JY: I have a contract for four issues but it could go to six. I do have a nice, long epic in mind involving a lost city, explorers and lots of action and adventure. It would make a great Japanimation movie.
MP: Hmmm ... Scantily-clad women running wild through the jungle ... I think you'd have an audience for it (laughter). John, are you working on any secret projects?
JH: I'm interested in doing something for Triple Action, something different from my present style, altering it just a bit. I'd like a change of scenery from the mecha, also.
MP: At the current rate, Sentinels should go on for quite a while. Do you both plan on sticking with it?
JY: I enjoy it. I'm willing to stick with it.
JH: I'd like to stay with it through The End of the Circle. That should keep us busy until the end of the century (laughter).
MP: Is there anything else you'd like to see done with Robotech?

Captain JLS decides to bother the Waltrip’s
dated August 23, 2000

What follows is a list of questions that made up the bulk of a letter that I wrote to the Waltrip brothers, dated August 23, 2000; and the responses they provided via mail, dated August 26, 2000. While the time-based information is almost certainly out of date by now (after all, as of this writing--September 16, 2001--it's been over a year since I received their responses), the Sentinels comic book series information they provided remains quite interesting and informative.
At this time I would like to thank them for their prompt response, while at the same time I'd like to ask the fan community to forgive me for sitting on this Q&A session for over a year.
FYI, "JLS" refers to me, and the Waltrip’s (who I assume jointly wrote this letter) are "JW". Also, anything in bold was made bold because I, for reasons I can't seem to recall now, decided to make it bold in the letter I sent the Waltrip’s. Anything italicized is italicized for similar reasons--the Waltrip’s italicized it. With the exception of any typos I missed (and one part of a question which I asked that took me ten minutes to figure out what in god's name I was trying to say--I hope the Waltrip’s figured it out more easily than I), these questions and responses are presented unaltered from the original text.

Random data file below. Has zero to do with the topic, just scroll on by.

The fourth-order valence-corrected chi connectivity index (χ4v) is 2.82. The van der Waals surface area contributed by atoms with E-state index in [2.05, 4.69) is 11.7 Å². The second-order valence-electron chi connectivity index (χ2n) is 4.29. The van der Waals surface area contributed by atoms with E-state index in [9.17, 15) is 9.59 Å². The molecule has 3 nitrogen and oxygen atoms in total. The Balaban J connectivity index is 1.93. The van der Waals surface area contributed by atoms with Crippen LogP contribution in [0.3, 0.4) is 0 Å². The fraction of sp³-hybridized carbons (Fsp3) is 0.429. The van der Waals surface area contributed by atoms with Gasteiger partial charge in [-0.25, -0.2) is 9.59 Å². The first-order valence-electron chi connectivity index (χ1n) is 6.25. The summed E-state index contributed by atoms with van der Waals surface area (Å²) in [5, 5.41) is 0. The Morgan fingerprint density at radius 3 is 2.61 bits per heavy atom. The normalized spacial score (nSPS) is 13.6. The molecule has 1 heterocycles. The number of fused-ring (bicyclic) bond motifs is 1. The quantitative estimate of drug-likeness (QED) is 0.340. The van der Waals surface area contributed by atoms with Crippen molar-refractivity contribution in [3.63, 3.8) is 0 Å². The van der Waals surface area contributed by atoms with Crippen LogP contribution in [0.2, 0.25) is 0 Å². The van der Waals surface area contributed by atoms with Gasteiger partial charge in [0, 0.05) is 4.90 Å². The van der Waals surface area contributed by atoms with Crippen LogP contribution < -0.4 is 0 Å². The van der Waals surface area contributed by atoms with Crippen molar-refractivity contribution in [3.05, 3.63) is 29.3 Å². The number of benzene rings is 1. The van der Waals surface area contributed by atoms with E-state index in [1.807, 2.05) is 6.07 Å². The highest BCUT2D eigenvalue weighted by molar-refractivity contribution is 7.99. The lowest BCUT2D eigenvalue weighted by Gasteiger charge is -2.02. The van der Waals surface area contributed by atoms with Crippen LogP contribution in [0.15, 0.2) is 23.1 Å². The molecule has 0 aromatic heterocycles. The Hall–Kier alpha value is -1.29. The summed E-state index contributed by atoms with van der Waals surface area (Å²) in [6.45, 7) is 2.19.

JLS: How closely to the story as presented in the novels by Jack McKinney were you planning on making the remainder of your adaptation of the Robotech II: The Sentinels story? Did you have access to the original 65-episode series scripts when the two of you were ³flying solo² at Academy? And if you didn¹t, would the presence of the scripts have influenced your adaptation of the story?
JW: As you can tell from the illustrated time-line in Book IV #0, we were planning a few changes to the storyline to differentiate the comic book from the novelizations just to keep it interesting. Such as:
1. We were going to have the Sentinels apply Spherisian crystal technology to their Veritech’s to fight the Black Death Destroyers.
2. We were going to give Burak a brother named Juryk and it would've been the two of them (not Burak and Tesla) who sacrifice themselves to stop the Psionic Generator. We thought since the curse was initiated by the death of two brothers, the Macassar's sons, it could only be lifted by the death of two brothers ... two Perytonian brothers, not just anyone.
3. Tesla, therefore, would not die with Burak, but would continue to live. We weren't going to have him eat the Perytonian Flower of Life fruit and de-evolve either. We were going to have him attack Optera with his Invid followers from Spheris and Peryton side by side with the Sentinels. Later, they all would mysteriously disappear, vanishing with the rest of the Invid race when the Regis transubstantiates.